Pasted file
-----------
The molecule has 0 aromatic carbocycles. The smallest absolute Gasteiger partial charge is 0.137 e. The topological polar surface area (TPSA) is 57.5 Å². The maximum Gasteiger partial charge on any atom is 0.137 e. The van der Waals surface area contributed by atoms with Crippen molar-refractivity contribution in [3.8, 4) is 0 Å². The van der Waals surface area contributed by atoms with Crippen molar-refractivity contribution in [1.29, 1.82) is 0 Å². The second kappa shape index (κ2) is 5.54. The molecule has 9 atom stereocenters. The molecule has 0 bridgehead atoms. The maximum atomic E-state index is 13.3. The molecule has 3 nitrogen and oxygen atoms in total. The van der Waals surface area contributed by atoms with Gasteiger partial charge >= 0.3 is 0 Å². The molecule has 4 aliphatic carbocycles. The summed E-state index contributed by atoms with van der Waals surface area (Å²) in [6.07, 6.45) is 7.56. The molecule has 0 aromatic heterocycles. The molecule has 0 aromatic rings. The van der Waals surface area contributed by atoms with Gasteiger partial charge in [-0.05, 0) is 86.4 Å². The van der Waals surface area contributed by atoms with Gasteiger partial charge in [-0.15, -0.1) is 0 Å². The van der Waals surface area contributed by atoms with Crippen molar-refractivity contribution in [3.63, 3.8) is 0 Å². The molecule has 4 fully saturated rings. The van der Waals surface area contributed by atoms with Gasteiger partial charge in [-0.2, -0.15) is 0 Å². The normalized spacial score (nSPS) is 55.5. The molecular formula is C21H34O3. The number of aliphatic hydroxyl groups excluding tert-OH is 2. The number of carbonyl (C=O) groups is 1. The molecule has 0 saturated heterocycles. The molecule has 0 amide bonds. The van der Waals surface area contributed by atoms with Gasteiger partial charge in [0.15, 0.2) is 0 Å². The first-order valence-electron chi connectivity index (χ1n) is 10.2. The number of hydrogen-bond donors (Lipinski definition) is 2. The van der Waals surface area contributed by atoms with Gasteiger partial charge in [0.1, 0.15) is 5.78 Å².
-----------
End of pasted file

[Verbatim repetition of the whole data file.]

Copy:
The molecule has 0 aromatic carbocycles. The smallest absolute Gasteiger partial charge is 0.137 e. The topological polar surface area (TPSA) is 57.5 Å². The maximum Gasteiger partial charge on any atom is 0.137 e. The van der Waals surface area contributed by atoms with Crippen molar-refractivity contribution in [3.8, 4) is 0 Å². The van der Waals surface area contributed by atoms with Crippen molar-refractivity contribution in [1.29, 1.82) is 0 Å². The second kappa shape index (κ2) is 5.54. The molecule has 9 atom stereocenters. The molecule has 0 bridgehead atoms. The maximum atomic E-state index is 13.3. The molecule has 3 nitrogen and oxygen atoms in total. The van der Waals surface area contributed by atoms with Gasteiger partial charge >= 0.3 is 0 Å². The molecule has 4 aliphatic carbocycles. The summed E-state index contributed by atoms with van der Waals surface area (Å²) in [6.07, 6.45) is 7.56. The molecule has 0 aromatic heterocycles. The molecule has 0 aromatic rings. The van der Waals surface area contributed by atoms with Gasteiger partial charge in [-0.05, 0) is 86.4 Å². The van der Waals surface area contributed by atoms with Gasteiger partial charge in [-0.15, -0.1) is 0 Å². The van der Waals surface area contributed by atoms with Crippen molar-refractivity contribution in [3.63, 3.8) is 0 Å². The molecule has 4 fully saturated rings. The van der Waals surface area contributed by atoms with Gasteiger partial charge in [-0.2, -0.15) is 0 Å². The normalized spacial score (nSPS) is 55.5. The molecular formula is C21H34O3. The number of aliphatic hydroxyl groups excluding tert-OH is 2. The number of carbonyl (C=O) groups is 1. The molecule has 0 saturated heterocycles. The molecule has 0 amide bonds. The van der Waals surface area contributed by atoms with Gasteiger partial charge in [0.15, 0.2) is 0 Å². The first-order valence-electron chi connectivity index (χ1n) is 10.2. The number of hydrogen-bond donors (Lipinski definition) is 2. The van der Waals surface area contributed by atoms with Gasteiger partial charge in [0.1, 0.15) is 5.78 Å².